Scientists have discovered the most complete skeleton ever recovered of an ancient relative of humans, concealed in a rock that had been unearthed from an archaeological site three years ago.
South African researchers on Thursday said that the rock, which contained one of the most important archeological finds to date, had sat undisturbed in a laboratory until a technician noticed a tooth sticking out of the back of the three-foot wide stone in June.
"I was lifting the block up, I just realized that there is a tooth," the technician, Justin Mukanka told AFP.
When the rock was scanned, scientists found the remains of a juvenile hominid skeleton of the Australopithecus (southern ape) sediba species, which according to University of Witwatersrand paleontologist Lee Berger is the "most complete early human ancestor skeleton ever discovered," according to a university news release.
“We have discovered parts of a jaw and critical aspects of the body including what appear to be a complete femur (thigh bone), ribs, vertebrae and other important limb elements, some never before seen in such completeness in the human fossil record,” Berger said.
“This discovery will almost certainly make Karabo the most complete early human ancestor skeleton ever discovered. We are obviously quite excited as it appears that we now have some of the most critical and complete remains of the skeleton, albeit encased in solid rock. It’s a big day for us as a team and for our field as a whole,” he added.
Scientists believe that the remains of the skeleton dubbed "Karabo" are around two million years old. The rock that contained Karabo was first discovered in 2008 in the oldest continuous paleontological dig site in the world, the renowned Cradle of Humankind located just north of Johannesburg.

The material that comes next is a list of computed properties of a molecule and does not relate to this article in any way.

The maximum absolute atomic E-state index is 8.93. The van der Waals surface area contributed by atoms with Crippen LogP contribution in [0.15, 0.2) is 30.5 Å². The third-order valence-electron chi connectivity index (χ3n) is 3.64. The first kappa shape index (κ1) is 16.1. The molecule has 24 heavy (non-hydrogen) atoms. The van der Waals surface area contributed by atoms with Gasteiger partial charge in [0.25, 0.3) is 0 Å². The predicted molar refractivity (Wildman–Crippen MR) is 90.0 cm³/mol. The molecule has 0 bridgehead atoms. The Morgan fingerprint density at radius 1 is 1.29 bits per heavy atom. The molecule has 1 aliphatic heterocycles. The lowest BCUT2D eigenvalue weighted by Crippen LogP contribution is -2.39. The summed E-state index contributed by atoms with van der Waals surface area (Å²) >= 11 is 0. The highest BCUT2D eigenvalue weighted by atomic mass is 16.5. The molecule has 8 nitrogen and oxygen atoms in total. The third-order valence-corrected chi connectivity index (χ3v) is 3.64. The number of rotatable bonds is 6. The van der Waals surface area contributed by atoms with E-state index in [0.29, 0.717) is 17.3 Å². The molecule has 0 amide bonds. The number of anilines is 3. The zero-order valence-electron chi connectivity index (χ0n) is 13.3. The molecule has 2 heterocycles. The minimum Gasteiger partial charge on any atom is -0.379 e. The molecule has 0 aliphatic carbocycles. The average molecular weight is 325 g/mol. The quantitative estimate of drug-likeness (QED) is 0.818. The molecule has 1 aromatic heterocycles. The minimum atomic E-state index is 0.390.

Researchers still do not know whether the species, which possessed long arms, a small brain and a thumb, which scientists believed was used for precision gripping, was a direct ancestor of humans' genus, Homo, or simply a close relative.
Scientists believe that Karabo would have been between the age of nine and 13 when the upright-walking tree climber met its end.
Four other remains of A. sediba skeletons have been discovered in South Africa's Malapa cave, located about 30 miles north of Johannesburg, since 2008 and they are all believed to fallen into a pit in the cave and died.
The skeletal remains of the sediba pre-humans are considered by some to be the most complete remains of any hominids found and are possibly one of the most significant paleoanthropological discoveries in recent time.
The University of the Witwatersrand also announced that the process of exploring and uncovering fossil remains will be conducted on live video and streamed online in real time.
Researchers said that a special laboratory studio will be built at the Cradle of Humankind within a year, according to Qedani Mahlangu, a regional minister of economic development.
“The public will be able to participate fully in Live Science and future discoveries as they occur in real time – an unprecedented moment in paleoanthropology,” Berger said. “The laboratory studio will be also linked to laboratories at Wits University and the Malapa site.”